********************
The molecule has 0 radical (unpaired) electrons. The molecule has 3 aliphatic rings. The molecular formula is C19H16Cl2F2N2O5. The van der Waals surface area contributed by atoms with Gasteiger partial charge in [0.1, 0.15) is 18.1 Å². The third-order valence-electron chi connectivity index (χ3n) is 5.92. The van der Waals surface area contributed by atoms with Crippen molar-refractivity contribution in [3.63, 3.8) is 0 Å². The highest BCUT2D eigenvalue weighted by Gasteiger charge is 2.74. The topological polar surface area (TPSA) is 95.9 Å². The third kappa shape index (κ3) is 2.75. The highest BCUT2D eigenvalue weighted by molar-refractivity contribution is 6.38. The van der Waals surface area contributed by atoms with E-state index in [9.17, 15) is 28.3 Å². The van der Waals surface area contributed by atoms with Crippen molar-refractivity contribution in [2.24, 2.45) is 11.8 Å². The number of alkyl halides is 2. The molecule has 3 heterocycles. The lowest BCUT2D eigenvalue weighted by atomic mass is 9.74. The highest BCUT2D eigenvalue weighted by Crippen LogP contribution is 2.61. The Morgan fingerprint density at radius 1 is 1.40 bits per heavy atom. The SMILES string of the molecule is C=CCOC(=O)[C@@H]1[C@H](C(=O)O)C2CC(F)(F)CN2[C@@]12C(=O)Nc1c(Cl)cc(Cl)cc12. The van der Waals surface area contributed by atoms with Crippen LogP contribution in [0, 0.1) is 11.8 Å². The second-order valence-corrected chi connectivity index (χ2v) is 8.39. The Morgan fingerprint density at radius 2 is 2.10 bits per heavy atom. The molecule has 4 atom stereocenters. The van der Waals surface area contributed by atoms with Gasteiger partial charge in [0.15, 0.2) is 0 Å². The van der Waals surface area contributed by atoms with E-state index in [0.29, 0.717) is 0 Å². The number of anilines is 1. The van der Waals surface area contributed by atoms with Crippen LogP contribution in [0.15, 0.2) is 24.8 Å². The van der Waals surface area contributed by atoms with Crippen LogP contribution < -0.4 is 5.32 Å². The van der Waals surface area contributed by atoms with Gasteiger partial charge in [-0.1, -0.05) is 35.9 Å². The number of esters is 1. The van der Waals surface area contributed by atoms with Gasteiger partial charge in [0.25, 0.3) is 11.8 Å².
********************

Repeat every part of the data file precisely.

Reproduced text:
The molecule has 0 radical (unpaired) electrons. The molecule has 3 aliphatic rings. The molecular formula is C19H16Cl2F2N2O5. The van der Waals surface area contributed by atoms with Gasteiger partial charge in [0.1, 0.15) is 18.1 Å². The third-order valence-electron chi connectivity index (χ3n) is 5.92. The van der Waals surface area contributed by atoms with Crippen molar-refractivity contribution in [3.63, 3.8) is 0 Å². The highest BCUT2D eigenvalue weighted by Gasteiger charge is 2.74. The topological polar surface area (TPSA) is 95.9 Å². The third kappa shape index (κ3) is 2.75. The highest BCUT2D eigenvalue weighted by molar-refractivity contribution is 6.38. The van der Waals surface area contributed by atoms with E-state index in [9.17, 15) is 28.3 Å². The van der Waals surface area contributed by atoms with Crippen molar-refractivity contribution in [2.24, 2.45) is 11.8 Å². The number of alkyl halides is 2. The molecule has 3 heterocycles. The lowest BCUT2D eigenvalue weighted by atomic mass is 9.74. The highest BCUT2D eigenvalue weighted by Crippen LogP contribution is 2.61. The Morgan fingerprint density at radius 1 is 1.40 bits per heavy atom. The SMILES string of the molecule is C=CCOC(=O)[C@@H]1[C@H](C(=O)O)C2CC(F)(F)CN2[C@@]12C(=O)Nc1c(Cl)cc(Cl)cc12. The van der Waals surface area contributed by atoms with Crippen LogP contribution in [0, 0.1) is 11.8 Å². The second-order valence-corrected chi connectivity index (χ2v) is 8.39. The Morgan fingerprint density at radius 2 is 2.10 bits per heavy atom. The molecule has 4 atom stereocenters. The van der Waals surface area contributed by atoms with Gasteiger partial charge in [0.15, 0.2) is 0 Å². The van der Waals surface area contributed by atoms with E-state index in [0.29, 0.717) is 0 Å². The number of anilines is 1. The van der Waals surface area contributed by atoms with Crippen LogP contribution in [0.15, 0.2) is 24.8 Å². The van der Waals surface area contributed by atoms with Crippen LogP contribution < -0.4 is 5.32 Å². The van der Waals surface area contributed by atoms with Gasteiger partial charge in [-0.1, -0.05) is 35.9 Å². The number of esters is 1. The van der Waals surface area contributed by atoms with Gasteiger partial charge in [0.25, 0.3) is 11.8 Å².